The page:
Why your potbelly can be a sagging death warrant
HEALTH & SCIENCEBy SAADA HASSAN | Sun,Sep 05 2021 08:00:00 EATBy SAADA HASSAN | Sun,Sep 05 2021 08:00:00 EAT
The potbelly was a sign of prosperity back in the day. It signalled good, steady feeding and most office bosses and entrepreneurs spotted it.
In Kenya, a potbelly is adored and hated in equal measure. Yusuf Mohammed, a businessman, still considers it a sign of wealth but “if the belly becomes too big, that is cause for alarm. However, having a small size that can allow you to tuck in your shirt properly is okay”.
Wambugu wa Githaiga, a trader, says it’s all about good feeding and domestic peace as “the potbelly comes naturally when you are relaxed and your wife is treating you well”.
But these views are to be reconsidered if what science informs us is anything to go by: that the potbelly is a sign of poor health and puts one at risk of non-communicable diseases like chronic respiratory disease, cardiometabolic diseases and certain cancers.
Dr Dan Gikonyo a cardiologist, says a potbelly is simply a trunk obesity as “you can have fat in many places - on the chest, lower body, on the hips and others - accumulate fat in the mid region”.
This type of excess body weight is dangerous as studies reveal that excess mid-riff weight can shorten one’s lifespan compared to those who are fully obese.
In addition, men with a normal Body Mass Index (BMI) but have a pot belly are twice at risk compared to the overweight or obese.
“Trunk obesity is more common in people who indulge in high calorie foods, especially carbohydrates. One of the carbohydrates that people know is alcohol. It is starch in other forms, especially the beer,” warns Dr Gikonyo, adding that foods made from flour like ugali, chapati as well as sugar and refined foods should be taken in moderation.
“Diet and feeding habits are difficult to change in adult lives because we develop them as children. What you eat as a child is most likely what you will eat as an adult and it is important to teach healthy feeding habits early so that children adopt before becoming adults,” he says.
Henry Ng’ethe, the chair of Nutrition Association of Kenya, concurs: “The most common reason people get a potbelly is that you eat food high in fats and you don’t’ spend that energy. The body stores excess energy as glycogen in the form of a potbelly.”
Obesity was once considered a problem for developed world. However, statistics paint a grim picture for African countries alongside the prevalence of obesity doubling globally since 1980, according to Centres for Disease Control and Prevention (CDC).
But the Covid-19 pandemic provided many people with ample time to get rid of excess weight during curfews and lockdowns.
It was not uncommon to see people jogging in estates. Gym enrollments also shot up. Alice Atieno, a fitness expert, witnessed an increase in the number of clients trying to get in shape and reduce their potbelly.
Atieno first assess a person’s medical reports from the doctor: “Once everything is verified, I put you on a diet programme as you work on your cardio, which contributes only 20 per cent.”
Several Kenyans have worked their way out of excess fat, with Kakamega Senator Cleophas Malala recounting his journey as having been triggered by an 18-hour flight to the US where he arrived in severe body aches and pains and upon medical examination, the culprit was found to be excess weight, which was taking a toll on his spine.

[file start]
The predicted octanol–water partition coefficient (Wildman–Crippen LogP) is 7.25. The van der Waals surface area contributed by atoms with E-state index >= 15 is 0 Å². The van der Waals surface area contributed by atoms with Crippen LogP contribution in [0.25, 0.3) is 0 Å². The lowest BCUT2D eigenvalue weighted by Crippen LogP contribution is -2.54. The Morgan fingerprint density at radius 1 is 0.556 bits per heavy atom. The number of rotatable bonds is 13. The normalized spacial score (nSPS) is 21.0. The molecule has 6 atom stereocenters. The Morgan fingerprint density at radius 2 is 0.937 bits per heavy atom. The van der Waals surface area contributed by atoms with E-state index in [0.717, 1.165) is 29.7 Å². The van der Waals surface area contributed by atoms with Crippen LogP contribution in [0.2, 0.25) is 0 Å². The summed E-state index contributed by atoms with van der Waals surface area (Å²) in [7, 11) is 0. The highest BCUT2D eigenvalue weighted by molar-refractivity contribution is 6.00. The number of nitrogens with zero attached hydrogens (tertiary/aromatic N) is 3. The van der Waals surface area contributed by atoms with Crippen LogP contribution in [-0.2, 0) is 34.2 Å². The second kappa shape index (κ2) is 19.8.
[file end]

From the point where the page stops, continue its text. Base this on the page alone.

“Experts told me I was straining my spinal cord. The 93kgs from the waist up was like carrying a bag of maize,” recalled Malala, who was later put on a liquid diet to help him lose weight uniformly.
“At first, the liquid diet sounded easy but it was hectic,” he said. “I was on that diet for 90 days, I would dilute the protein, mineral, and vitamin supplements in water then drink at the top of every hour for 12 hours a day.”
Mvita MP, Abdulswamad Shariff Nassir, is another public figure who lost over 40 kilos since hitting the gym and “there is is no product that can outsmart your own mind and your determination,” he said in a past interview in which he described the art of staying fit and living a healthy lifestyle as an addiction “once it gets into you”.
Big Ted (Thomas Kwaka), in a video, revealed how he battled weight problems, which he cut from 156kgs to 90kgs and later still underwent a gastric bypass surgery in India to improve his health.
Atieno says “clearing a belly fat requires consistency. A trainer must understand your body type and how best to help you work out, hitting the right areas that need to be worked on and it takes a disciplined client a year to see full results. But the first three to six months also see significant change”.
Ng’ethe says most people neglect physical activities, which are important in having a healthy lifestyle.
“Even if you eat minimum food, you still need to exercise for at least 30-45 minutes per day. You need to eat a whole plate in the morning that will give you energy during the day. However, people do it the other way round,” he says.
Ng’ethe says that potbellies are not just for men as women need to have below 35 inches size of waistline while men should have below 40 inches.
Women main victims of ‘punishment burns’
Health & Science
By ROSA AGUTU
Tilapia skin now treating burns
Health & Science
By MACTILDA MBENYWE
Ministry in plan to fund birth control from State coffers
By IMAN MASUD
Family planning uptake drops due to Covid-19
By MERCY KAHENDA